Originally a small restaurant on West 4th and Perry St., “Doma Na Rohu” has nestled itself into one of those peculiar half-street spots on Morton St. and 7th Avenue. The eatery, which translates to “home on a corner” from the Slovak language, is an eclectic traditional menu featuring items from Germany, Austria, the Czech Republic and Hungary.
Large windows allow plenty of natural light to envelop this cozy European restaurant, that features a board game night, live music, and plenty of other family-friendly events. The interior feels like a small family-owned German restaurant, with ye olde German illustrations hanging on the wall and vintage-looking furniture. Known for their variety of sausages, I came with something else in my mind – schnitzel.
You can’t start a German meal without a pretzel (whether this is true or not, I could care less). A home-made pretzel with a side of German mustard ($3) is perfect bar food and a good way to wash it down is a nice, cold German beer. Soft and doughy with a good firmness, this warm pretzel was a bit misshapen, although other people did have nicer looking pretzels than mine. If you want that perfect pretzel shape, it is possible – it’s just unfortunate that mine, while very tasty, was not too photogenic.
The mustard (kept in a miniscule silver chalice) for my pretzel was a tangy and spicy accompaniment with fifty shades of gold and brown going on inside it. This was not a hot mustard, rather a sweet one with many different flavors that kept me dipping as I tried to figure out what they all were. Mustard is a complex condiment, and the one served with my pretzel was a sweet juxtaposition to the salty bread-twist.
The chicken schnitzel ($12) comes with a side of a salad and spaetzel (typically, it’s mashed potatoes with this dish, but I requested the swap-out). The salad was composed of mesclun lettuce, thinly-sliced cucumbers, radishes, tomatoes, and a light, creamy dressing. Ain’t she a beaut?
The crust on this schnitzel was amazingly crunchy and crisp, and may have been some of the best schnitzel that I have tasted as of late. Having been to plenty of sub-par places, I was ecstatic to not taste the oil and only taste those panko breadcrumbs. Schnitzel is mainly about that crunchy texture, but the flattened chicken was well-seasoned and not pounded obscenely flat, which is something I like in a schnitzel. Topped with the tart lingonberry compote to add some flavor to the fried chicken, this simple poultry dish has a lot going on in terms of flavor and texture.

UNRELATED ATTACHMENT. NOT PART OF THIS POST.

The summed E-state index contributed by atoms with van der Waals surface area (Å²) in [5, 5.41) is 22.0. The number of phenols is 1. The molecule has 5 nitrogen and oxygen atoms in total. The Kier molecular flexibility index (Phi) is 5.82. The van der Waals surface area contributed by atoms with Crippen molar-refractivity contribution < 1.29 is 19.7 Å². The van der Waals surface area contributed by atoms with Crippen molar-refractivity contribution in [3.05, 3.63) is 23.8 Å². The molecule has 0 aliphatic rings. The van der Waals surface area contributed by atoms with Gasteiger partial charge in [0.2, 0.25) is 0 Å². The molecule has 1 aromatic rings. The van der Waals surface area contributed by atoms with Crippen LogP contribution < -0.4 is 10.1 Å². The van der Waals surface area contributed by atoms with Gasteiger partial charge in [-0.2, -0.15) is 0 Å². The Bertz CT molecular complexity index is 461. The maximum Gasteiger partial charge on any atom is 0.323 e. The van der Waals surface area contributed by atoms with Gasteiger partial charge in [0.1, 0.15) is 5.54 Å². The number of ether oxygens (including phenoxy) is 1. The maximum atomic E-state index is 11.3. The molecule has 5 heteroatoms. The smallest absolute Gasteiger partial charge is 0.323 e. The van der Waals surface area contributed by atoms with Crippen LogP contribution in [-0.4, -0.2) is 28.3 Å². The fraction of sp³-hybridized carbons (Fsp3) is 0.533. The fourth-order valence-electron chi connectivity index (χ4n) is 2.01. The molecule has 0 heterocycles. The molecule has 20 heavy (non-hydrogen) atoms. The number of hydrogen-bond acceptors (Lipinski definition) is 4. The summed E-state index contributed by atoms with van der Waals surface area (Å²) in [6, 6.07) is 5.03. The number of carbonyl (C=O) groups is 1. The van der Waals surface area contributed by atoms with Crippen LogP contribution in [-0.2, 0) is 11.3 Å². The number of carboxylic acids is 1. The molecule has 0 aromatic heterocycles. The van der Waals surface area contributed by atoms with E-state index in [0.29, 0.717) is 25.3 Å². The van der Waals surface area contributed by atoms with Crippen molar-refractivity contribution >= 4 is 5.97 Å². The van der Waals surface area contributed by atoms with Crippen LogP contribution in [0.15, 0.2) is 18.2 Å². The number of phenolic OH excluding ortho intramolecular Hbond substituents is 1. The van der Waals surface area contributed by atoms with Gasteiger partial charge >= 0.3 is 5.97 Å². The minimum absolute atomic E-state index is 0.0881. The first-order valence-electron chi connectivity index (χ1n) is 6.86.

The spaetzel was made fresh to order, and finished by sauteing them in a pan with some butter. Fluffy, firm, light and buttery, I simply love all things spaetzel and this batch was no different. There is not much else I want to say about it, other than I liked it and here is a beauty shot of those wonderful strands of spaetzel.
Rounding out this trip to Germany, the pear strudel ($6) was a nice twist on the usual apple streudel. Served warm on a stylish drizzling of caramel with what tasted like a bourbon or cognac reduction, along with a scoop of cool vanilla ice cream, the streudel was a great finish to a great meal.
Thin slices of pear were masterfully stacked and aligned, then wrapped with phylo dough and baked into one fine combination of flavors. I enjoyed the mild sweetness of the pears, and the medley of things happening on the plate join together nicely for a well-balanced dessert that could easily be split between two people.
Despite the name of the place being nearly impossible for most people to say (myself included), “Doma Na Ruho” was a great experience with many more tasty European options to explore. I’ve got nothing bad to say about the restaurant, and genuinely am interested and look forward in coming back to check out the rest of their menu. While “Doma” might be slightly off the beaten path for most foodies, on the outskirts of an already restaurant-heavy area, this house on the corner is very welcoming to new neighbors from all over, and I suggest you become one of them.
“Doma Na Rohu” is located on 27 1/2 Morton Street on 7th Avenue and is open seven days a week for breakfast, lunch, and dinner, as well as their bar that is open late.